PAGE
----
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Thread: New to Linux

  1. #1
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    New to Linux

    I am new to linux. I want to try another operating system that is FREE. Can someone give me info on a linux OS that would be alright for someone like me who mainly uses my computer for surfing the web. Can anyone give me a download link.
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  2. #2
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    Re: New to Linux

    For a first time linux user I would go with Simply MEPIS 3.4-3 but having said that Simply MEPIS 6.0 beta 5 is working fine for me. Take your pick: http://www.mepis.org/node/1462
    FRH
    If more sane people were armed the crazy ones would get off fewer shots.

    Win 7 Premium SP1 / MX 15 KDE / MEPIS 11

  3. #3
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    Re: New to Linux

    Quote Originally Posted by Frenchie
    ... Can anyone give me a download link.
    Might take a look at the stickied posts above: * * * * All New Linux Forum Links * * * *->Linux Distro's->"Which distro should I use".

    The links are there.

  4. #4
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    Re: New to Linux

    I definately recommend the Knoppix Live CD. It does a really good job. You can do the DVD if you want to see how much *stuff* they could cram into a live DVD operating system, but it *might* run slower. All you have to do is set your CD/DVD drive to boot from CDROM first in the BIOS boot order menu, and Knoppix runs in the memory.

    I noticed the link was talking about Gentoo being for advanced, but I think Arch should also be mentioned in some way as being a bit more "difficult" than the average friendly distribution. It is by design, also.

    If you want to install one to your hard-drive, unless you have seperate storage partitions on your current drive that you can just format for Linux without hurting windows, or touching partitions, then just back up the drive, wipe it, partition another logical drive with Linux in mind, or just buy another hard-drive for Linux. Don't use supposedly safe "free space" partitioning programs. They're questionably safe, IMO. Also, you might want to back up Windows anyway, because you could easily accidently goof up a Linux install to Windows resident drive and ruin Windows.

  5. #5
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    Re: New to Linux

    I second Knoppix. Seeing as Knoppix runs directly off of the CD / DVD, you do not need to install anything onto your hard drive. This allows you to get a 'feel' for some of the things Linux can do, and how it does it without altering your computer in any way.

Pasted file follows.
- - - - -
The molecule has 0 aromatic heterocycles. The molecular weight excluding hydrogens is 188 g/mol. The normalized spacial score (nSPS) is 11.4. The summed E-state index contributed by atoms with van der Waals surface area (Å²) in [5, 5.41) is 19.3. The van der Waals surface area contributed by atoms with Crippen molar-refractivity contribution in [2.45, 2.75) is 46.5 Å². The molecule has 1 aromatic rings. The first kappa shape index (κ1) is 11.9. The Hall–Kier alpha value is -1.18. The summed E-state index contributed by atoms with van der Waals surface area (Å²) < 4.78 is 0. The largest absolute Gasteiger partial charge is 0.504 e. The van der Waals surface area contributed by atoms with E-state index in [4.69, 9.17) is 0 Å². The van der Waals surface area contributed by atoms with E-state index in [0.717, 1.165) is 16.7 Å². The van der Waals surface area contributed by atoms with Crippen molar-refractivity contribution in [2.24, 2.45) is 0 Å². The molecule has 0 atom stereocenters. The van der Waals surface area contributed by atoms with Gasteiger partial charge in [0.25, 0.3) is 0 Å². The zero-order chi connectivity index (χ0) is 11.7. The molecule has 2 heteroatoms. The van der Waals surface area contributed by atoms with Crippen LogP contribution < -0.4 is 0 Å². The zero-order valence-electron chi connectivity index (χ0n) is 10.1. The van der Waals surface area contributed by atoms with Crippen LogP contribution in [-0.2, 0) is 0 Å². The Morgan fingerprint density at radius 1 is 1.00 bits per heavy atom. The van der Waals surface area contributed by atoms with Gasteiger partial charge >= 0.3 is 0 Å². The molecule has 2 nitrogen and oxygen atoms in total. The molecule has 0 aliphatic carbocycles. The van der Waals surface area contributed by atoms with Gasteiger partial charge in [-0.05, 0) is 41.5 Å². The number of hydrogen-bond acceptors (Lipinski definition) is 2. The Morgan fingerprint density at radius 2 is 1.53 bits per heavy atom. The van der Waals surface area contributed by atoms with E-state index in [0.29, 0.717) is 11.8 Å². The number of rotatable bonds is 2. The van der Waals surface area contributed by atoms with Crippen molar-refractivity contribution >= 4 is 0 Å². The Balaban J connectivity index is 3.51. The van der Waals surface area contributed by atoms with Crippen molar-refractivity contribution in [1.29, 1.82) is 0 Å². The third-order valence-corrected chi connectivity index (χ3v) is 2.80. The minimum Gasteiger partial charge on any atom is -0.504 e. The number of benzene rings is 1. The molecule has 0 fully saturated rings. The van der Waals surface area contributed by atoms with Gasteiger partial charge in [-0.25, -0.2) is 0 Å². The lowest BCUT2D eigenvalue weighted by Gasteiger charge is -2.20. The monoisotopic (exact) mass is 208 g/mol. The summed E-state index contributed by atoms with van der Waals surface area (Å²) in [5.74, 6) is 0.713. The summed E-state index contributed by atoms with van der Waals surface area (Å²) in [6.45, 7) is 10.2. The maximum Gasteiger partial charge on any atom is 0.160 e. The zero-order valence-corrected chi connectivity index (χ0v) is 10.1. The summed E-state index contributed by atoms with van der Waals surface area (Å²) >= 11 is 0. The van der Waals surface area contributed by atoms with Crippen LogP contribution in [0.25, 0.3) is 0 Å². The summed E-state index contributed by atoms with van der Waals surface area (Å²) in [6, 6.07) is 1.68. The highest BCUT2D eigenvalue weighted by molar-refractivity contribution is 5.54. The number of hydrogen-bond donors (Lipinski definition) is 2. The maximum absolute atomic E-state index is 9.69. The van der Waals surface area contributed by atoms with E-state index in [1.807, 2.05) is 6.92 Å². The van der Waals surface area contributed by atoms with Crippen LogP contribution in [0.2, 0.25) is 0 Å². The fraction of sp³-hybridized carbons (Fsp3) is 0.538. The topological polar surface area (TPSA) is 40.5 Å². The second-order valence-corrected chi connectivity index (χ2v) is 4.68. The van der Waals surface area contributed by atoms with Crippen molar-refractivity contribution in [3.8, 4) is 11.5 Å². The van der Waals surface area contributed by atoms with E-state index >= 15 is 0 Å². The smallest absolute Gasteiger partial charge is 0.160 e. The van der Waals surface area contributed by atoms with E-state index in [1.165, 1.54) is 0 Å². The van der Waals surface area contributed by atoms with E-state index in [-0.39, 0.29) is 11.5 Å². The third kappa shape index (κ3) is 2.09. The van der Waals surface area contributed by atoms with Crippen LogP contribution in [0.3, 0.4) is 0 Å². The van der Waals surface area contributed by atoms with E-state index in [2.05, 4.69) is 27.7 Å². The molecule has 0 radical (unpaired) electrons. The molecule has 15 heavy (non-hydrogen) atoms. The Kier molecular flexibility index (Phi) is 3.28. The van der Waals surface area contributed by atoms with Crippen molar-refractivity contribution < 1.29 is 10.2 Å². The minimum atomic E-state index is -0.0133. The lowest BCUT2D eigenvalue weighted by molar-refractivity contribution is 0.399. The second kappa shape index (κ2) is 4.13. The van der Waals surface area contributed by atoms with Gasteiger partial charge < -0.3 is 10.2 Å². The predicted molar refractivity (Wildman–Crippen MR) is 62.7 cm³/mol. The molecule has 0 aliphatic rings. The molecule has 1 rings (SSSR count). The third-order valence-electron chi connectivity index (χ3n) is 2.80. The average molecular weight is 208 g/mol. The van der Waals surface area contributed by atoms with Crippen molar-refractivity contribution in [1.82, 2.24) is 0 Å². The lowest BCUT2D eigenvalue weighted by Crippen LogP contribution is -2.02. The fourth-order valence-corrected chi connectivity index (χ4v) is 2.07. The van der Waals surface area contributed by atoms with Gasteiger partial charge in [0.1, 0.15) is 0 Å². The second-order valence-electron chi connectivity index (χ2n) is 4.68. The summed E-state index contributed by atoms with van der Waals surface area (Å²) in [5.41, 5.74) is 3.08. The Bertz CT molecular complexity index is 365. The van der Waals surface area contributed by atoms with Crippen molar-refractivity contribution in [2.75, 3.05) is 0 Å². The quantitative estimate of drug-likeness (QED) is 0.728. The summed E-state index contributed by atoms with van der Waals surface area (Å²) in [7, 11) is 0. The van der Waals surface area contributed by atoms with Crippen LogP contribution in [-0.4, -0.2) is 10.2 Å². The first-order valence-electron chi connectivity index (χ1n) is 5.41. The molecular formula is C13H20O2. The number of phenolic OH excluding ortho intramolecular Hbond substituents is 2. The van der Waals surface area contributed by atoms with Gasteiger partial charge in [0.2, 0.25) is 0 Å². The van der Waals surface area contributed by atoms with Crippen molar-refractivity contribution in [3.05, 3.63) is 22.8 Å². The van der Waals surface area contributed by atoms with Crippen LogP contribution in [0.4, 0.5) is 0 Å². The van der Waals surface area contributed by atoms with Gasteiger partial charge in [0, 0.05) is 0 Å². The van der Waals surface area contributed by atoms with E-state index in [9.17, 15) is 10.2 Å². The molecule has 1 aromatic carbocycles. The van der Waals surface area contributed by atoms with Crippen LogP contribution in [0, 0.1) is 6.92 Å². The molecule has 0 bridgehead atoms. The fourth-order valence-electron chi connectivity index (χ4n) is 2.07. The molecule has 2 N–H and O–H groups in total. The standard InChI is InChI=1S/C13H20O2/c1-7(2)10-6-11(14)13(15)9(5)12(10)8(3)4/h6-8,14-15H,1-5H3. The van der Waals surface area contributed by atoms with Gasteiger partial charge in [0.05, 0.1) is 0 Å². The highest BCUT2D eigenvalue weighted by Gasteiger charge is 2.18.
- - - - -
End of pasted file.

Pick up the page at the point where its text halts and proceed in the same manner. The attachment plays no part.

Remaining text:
Question, do you have multiple computers? If so I'd recommend leaving your main computer as Windows and trying Linux on one of your 'secondary' computers for a while. This way when you come across some problem that may be simple for you to fix/do in Windows yet just can't figure out in Linux, you won't have all the pressure to get it going right away in Linux. For I'll tell you now, you will have some frustrating days. We all go through them. Linux isn't any harder then Windows, it's just different then Windows. But when you have those days, try doing some Google Linux searches or post away here. We'll help you through them!

  6. #6
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    Re: New to Linux

    I should probably mention all versions of Simply MEPIS run live off the CD so you can check compatibility with your hardware before you install. Install is very easy. Just click on the "install" icon on the live desktop and follow the graphical prompts. It's free, easy and Debian based using the Ubuntu Repositories. Also there is a dedicated web site of "MEPIS lovers" that will be happy to help you with any problems you may encounter. The Forum has a "Newbie Help" section. They helped me with a few problems/questions. http://www.mepislovers.org/
    FRH
    If more sane people were armed the crazy ones would get off fewer shots.

    Win 7 Premium SP1 / MX 15 KDE / MEPIS 11

  7. #7
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    Re: New to Linux

    I'll second the advice to try a LiveCD distro first if you're new to linux. As mentioned above, the fact that you don't have to install it to try it out is a major advantage for new users wanting to get a flavour of what linux has to offer.